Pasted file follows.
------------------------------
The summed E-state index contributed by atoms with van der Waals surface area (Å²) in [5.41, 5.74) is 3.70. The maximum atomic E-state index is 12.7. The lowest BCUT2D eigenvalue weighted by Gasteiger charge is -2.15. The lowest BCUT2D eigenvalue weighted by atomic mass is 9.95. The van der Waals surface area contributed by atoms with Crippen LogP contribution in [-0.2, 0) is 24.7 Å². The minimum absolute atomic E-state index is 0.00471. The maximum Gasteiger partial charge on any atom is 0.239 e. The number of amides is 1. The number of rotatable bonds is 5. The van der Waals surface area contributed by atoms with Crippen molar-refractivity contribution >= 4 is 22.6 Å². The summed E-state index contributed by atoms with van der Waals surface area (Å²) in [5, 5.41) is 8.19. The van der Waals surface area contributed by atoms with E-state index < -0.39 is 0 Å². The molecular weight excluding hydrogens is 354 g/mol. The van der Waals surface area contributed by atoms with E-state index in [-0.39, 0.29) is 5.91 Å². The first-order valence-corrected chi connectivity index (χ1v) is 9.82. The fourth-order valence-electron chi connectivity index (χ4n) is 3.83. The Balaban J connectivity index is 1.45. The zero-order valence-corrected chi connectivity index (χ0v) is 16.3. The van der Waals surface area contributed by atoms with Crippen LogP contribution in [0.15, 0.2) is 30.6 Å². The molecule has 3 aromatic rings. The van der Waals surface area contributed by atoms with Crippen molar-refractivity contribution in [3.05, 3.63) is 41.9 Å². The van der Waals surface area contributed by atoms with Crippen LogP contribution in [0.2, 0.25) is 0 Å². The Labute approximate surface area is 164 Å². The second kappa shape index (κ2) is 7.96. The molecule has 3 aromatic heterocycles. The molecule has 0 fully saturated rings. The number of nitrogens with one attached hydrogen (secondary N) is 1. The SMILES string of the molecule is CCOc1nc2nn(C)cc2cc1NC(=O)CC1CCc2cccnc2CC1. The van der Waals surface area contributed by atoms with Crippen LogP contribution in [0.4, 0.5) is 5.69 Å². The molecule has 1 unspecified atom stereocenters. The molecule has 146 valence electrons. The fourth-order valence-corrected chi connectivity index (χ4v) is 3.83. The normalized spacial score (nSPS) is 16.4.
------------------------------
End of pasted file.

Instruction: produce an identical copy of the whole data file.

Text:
The summed E-state index contributed by atoms with van der Waals surface area (Å²) in [5.41, 5.74) is 3.70. The maximum atomic E-state index is 12.7. The lowest BCUT2D eigenvalue weighted by Gasteiger charge is -2.15. The lowest BCUT2D eigenvalue weighted by atomic mass is 9.95. The van der Waals surface area contributed by atoms with Crippen LogP contribution in [-0.2, 0) is 24.7 Å². The minimum absolute atomic E-state index is 0.00471. The maximum Gasteiger partial charge on any atom is 0.239 e. The number of amides is 1. The number of rotatable bonds is 5. The van der Waals surface area contributed by atoms with Crippen molar-refractivity contribution >= 4 is 22.6 Å². The summed E-state index contributed by atoms with van der Waals surface area (Å²) in [5, 5.41) is 8.19. The van der Waals surface area contributed by atoms with E-state index < -0.39 is 0 Å². The molecular weight excluding hydrogens is 354 g/mol. The van der Waals surface area contributed by atoms with E-state index in [-0.39, 0.29) is 5.91 Å². The first-order valence-corrected chi connectivity index (χ1v) is 9.82. The fourth-order valence-electron chi connectivity index (χ4n) is 3.83. The Balaban J connectivity index is 1.45. The zero-order valence-corrected chi connectivity index (χ0v) is 16.3. The van der Waals surface area contributed by atoms with Crippen LogP contribution in [0.15, 0.2) is 30.6 Å². The molecule has 3 aromatic rings. The van der Waals surface area contributed by atoms with Crippen molar-refractivity contribution in [3.05, 3.63) is 41.9 Å². The van der Waals surface area contributed by atoms with Crippen LogP contribution in [0.2, 0.25) is 0 Å². The Labute approximate surface area is 164 Å². The second kappa shape index (κ2) is 7.96. The molecule has 3 aromatic heterocycles. The molecule has 0 fully saturated rings. The number of nitrogens with one attached hydrogen (secondary N) is 1. The SMILES string of the molecule is CCOc1nc2nn(C)cc2cc1NC(=O)CC1CCc2cccnc2CC1. The van der Waals surface area contributed by atoms with Crippen LogP contribution in [0.4, 0.5) is 5.69 Å². The molecule has 1 unspecified atom stereocenters. The molecule has 146 valence electrons. The fourth-order valence-corrected chi connectivity index (χ4v) is 3.83. The normalized spacial score (nSPS) is 16.4.